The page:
Mrs. C. W. Hayes and Dr. A. B.
Somers will give talks.
Omaha Women's Christian Tem
perance union will meet Wednesday
at 2 o'clock with Mrs. William Pfeif
fer, 1121 Park avenue. A patriotic
red letter day program will be
P. E. O. Sisterhoods.
Mrs. Frank C. Patton will entertain
Chapter B. P., P. E. O. sisterhood, at
her home, 24 1 3 Bristol street', Tues
day at 2 o'clock. Following the busi
ness meeting and study period there
will be a social hour.
The Welsh-American association
will celebrate St. David's day Friday
with a social entertainment in Jacob's
hall. Seventeenth and Dodge streets,
at 8 p. m. Welsh people or those of
Welsh descent are invited. Refresh
ments will be served.
"C.C.C" Headed by
Mrs, Winkelman Puts
Ban on Refreshments
South Omaha Woman's Club.
Mrs. William Berry will be host
ess for the literature department of
the South Omaha Woman's club
Tuesday afternoon, when a program
on Scotland will be given under the
leadership of Mrs. C. L. Talbot. Mrs.
George McGuinty, Mrs. E. L. De
Lanney, Mrs. D. S. Clark and Mrs.
J. W. Koutsky will assist.
T. W. C. A. Note.
Sunday afternoon at S:30 o'clock there
will be a mass meeting in the auditorium of
the Young Women's Christian association.
Miss Eva Ryerson Ludgat of New York
City will speak on "The Test of Klre" and
will tell of her experiences In England dur
ing the war.
The Business Women's club will meet
Tuesday evening at 6:15 for supper. "I.es
Miserables" will be reviewed by Miss Etta
Pickering. The leader for the program Is
Miss Eva Norton.
The business Womsn'l auxiliary ta the
Red Cross meets every Thursday evening
at 7 o'clock tdmake surgical dressings.
A pledge neither to serve nor. par
take of refreshments at afternoon af
fairs was taken by members of the
Central Conservation council, headed
by Mrs. R. E. Winkelman, at the
council's second meeting Friday in the
Young Women's Christian association.
"We hope this leaven will work all
through the city," said Miss Nellie
Farnsworth, federal food administra
tion agent, who organized the coun
cil, composed of representatives from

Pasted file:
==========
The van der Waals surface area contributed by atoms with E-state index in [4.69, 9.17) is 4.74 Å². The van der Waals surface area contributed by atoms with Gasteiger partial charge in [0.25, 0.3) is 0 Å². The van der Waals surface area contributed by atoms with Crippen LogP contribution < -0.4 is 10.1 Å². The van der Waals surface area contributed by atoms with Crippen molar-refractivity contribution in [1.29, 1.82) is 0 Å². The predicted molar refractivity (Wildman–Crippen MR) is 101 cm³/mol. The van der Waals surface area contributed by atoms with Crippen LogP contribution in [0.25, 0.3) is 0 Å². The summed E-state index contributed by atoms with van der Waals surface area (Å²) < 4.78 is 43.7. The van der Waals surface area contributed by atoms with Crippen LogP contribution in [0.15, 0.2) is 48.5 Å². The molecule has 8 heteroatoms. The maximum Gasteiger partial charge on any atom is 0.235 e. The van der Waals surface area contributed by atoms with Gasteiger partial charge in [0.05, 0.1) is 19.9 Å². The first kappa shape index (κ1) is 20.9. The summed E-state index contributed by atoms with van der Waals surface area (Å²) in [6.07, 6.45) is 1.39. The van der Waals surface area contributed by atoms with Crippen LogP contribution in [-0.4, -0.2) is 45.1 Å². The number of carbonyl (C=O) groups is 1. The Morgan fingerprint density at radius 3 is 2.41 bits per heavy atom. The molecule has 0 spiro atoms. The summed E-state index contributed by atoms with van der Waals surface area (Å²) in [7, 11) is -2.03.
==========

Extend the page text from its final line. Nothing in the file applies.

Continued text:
each school district in the city.
A square block campaign is the next
thing planned by the council. One
woman who will live, preach and teach
conservation to all the housewives in
her square block will be enlisted by
the school district chairmen. Meet
ings will be held in schoolhouses and
principals will co-operate.
The first meeting of the kind was
held in Saunders school Thursday,
Miss Mary Reed, the principal, ex
tending the invitation, and 47 women
attended. The women decided to hold
a school of instruction, to meet each
Thursday, with Miss Farnsworth as
director. Miss Farnsworth's lectures
will be the same she is giving Satur
day afternoons at Miss lone Duffy's
school. War breads and cereals, em
phasizing the comparative value of
the rcady-to-eat breaktast toods and
the home-cooked variety, were dis
The women made an interesting tel
ephone chain in behalf of the conser
vation meetings Monday at 12:30 and
at 3 o'clock in the Young Women's
Christian association, when Mrs.
Beecher of Birmingham, Ala., will
speak. Each promised to telephone 10
women about the meeting and to bring
at least one woman with her. Miss
Esther" Stamats will preside at the
noon meeting and Mrs. C. A. Lotz in
Founder of National
Battalion in Omaha
Rev. Eva Ryerson Ludgate, foun
der of the National Women's Frayer
battalion, will be the principal
speaker at a mass meeting to be held
at the Young Women's Christian as
sociation auditorium Sunday after
noon. Her subjecfwill be "The Test
of Fire." Rev. Ludgate will tell of
her experiences in England, where
she was inspired to organize the
prayer battalion. During the early
days of the war wounded soldiers
were sent into London, 20,000 a day,
and Rev. Ludgate realized that if the
war should strike America the Amer
ican women would need something
to sustain them.
The war cotnesery close home to
Rev. Ludgate, as seven men from her
family are jn the service. One
brother is in a hospital in France,
three uncles and two cousins have
been fighting for the last two years,
and her father is a Young Men's
Christian association secretary at
President Wilson has given his
sanction to the movement and nu
merous prominent men and women
of all denominations are interested.
Carrie lacobs Bonds, Mrs. Finley J.
Shepherd, Mrs. William Borden, Mrs.